I’ve written here several times before about the importance of better battery technology to the effort to use more energy from renewable sources (such as wind or solar power), and to the development of better electric vehicles. While autos like the Toyota Prius, which have hybrid gasoline-electric power, have been reasonably successful (helped, of course, by tax and other incentives), the development of all-electric vehicles has been held back by the relatively low power to weight ratio of current batteries. Gasoline’s big advantage as a vehicle fuel is that it has a high energy density, the amount of power that can be generated per kilogram of fuel.
Back in 2009, IBM launched a research project, called Battery 500, aimed at developing new battery technology that would allow an electric vehicle to travel 500 miles on a single charge. The project cites consumer surveys that indicate that “range anxiety”, the fear of being stranded without power, is a significant obstacle to consumer acceptance of all-electric vehicles.
Electric cars today typically can travel only about 100 miles on current battery technology, called lithium-ion (LIB). LIB technology stands little chance of being light enough to travel 500 miles on a single charge and cheap enough to be practical for a typical family car.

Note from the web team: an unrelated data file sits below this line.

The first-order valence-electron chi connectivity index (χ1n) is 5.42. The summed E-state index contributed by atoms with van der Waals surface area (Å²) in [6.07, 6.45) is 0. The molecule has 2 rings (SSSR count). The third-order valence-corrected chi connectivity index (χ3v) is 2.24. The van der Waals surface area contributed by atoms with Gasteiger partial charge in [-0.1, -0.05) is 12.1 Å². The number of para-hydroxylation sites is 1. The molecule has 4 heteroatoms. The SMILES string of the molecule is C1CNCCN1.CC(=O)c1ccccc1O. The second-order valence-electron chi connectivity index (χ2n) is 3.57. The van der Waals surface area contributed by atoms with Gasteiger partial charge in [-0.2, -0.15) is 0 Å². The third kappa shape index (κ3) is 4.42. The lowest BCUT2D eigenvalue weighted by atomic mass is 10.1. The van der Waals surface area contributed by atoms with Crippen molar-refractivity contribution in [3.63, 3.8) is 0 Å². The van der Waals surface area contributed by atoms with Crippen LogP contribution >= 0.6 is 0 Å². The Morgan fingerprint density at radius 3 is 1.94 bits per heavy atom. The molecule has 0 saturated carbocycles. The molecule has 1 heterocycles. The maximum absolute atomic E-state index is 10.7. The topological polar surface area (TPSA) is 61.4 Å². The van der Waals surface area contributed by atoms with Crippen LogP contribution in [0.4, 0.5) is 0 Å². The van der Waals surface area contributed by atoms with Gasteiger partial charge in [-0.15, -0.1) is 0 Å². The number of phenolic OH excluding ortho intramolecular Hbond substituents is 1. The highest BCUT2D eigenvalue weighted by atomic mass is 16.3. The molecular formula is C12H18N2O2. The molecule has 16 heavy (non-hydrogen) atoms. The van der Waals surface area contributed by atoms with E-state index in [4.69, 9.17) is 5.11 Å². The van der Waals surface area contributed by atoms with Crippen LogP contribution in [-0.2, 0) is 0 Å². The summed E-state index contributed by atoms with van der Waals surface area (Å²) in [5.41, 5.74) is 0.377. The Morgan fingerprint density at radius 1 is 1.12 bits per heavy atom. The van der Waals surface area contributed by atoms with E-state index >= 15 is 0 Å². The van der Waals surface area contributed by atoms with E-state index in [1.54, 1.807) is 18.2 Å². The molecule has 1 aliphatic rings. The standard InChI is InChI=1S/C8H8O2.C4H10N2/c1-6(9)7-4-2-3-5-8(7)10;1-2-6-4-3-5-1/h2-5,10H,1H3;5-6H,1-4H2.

Now, according to an article at Wired, IBM has demonstrated a prototype lithium-air battery that the company believes has the potential to power a car for 500 miles. (The ExtremeTech site also has an article on this development.) The idea of a lithium air battery is not new; one of its key attractions is that, because one of the reactants, air, is taken in from the outside rather than having to be built into the battery, weight and size are reduced. In the approach developed by IBM, oxygen from the air is taken into tiny openings in the battery cell, about 1 angstrom (10-10 meter) across. The oxygen then reacts with lithium ions on the battery cathode, producing lithium peroxide and electrons, and thus electric current. Charging the battery reverses the chemical reaction, releasing oxygen back into the air. Theoretically, this technology should be able to achieve an energy density of about 12 kWh/kg, roughly 15 times that of lithium-ion batteries.
There is considerable work still to be done to turn this development into a practical product; some of that will probably decrease the energy density somewhat. Nonetheless, this is a significant step forward, because it has the potential of achieving an energy density at least roughly comparable to gasoline.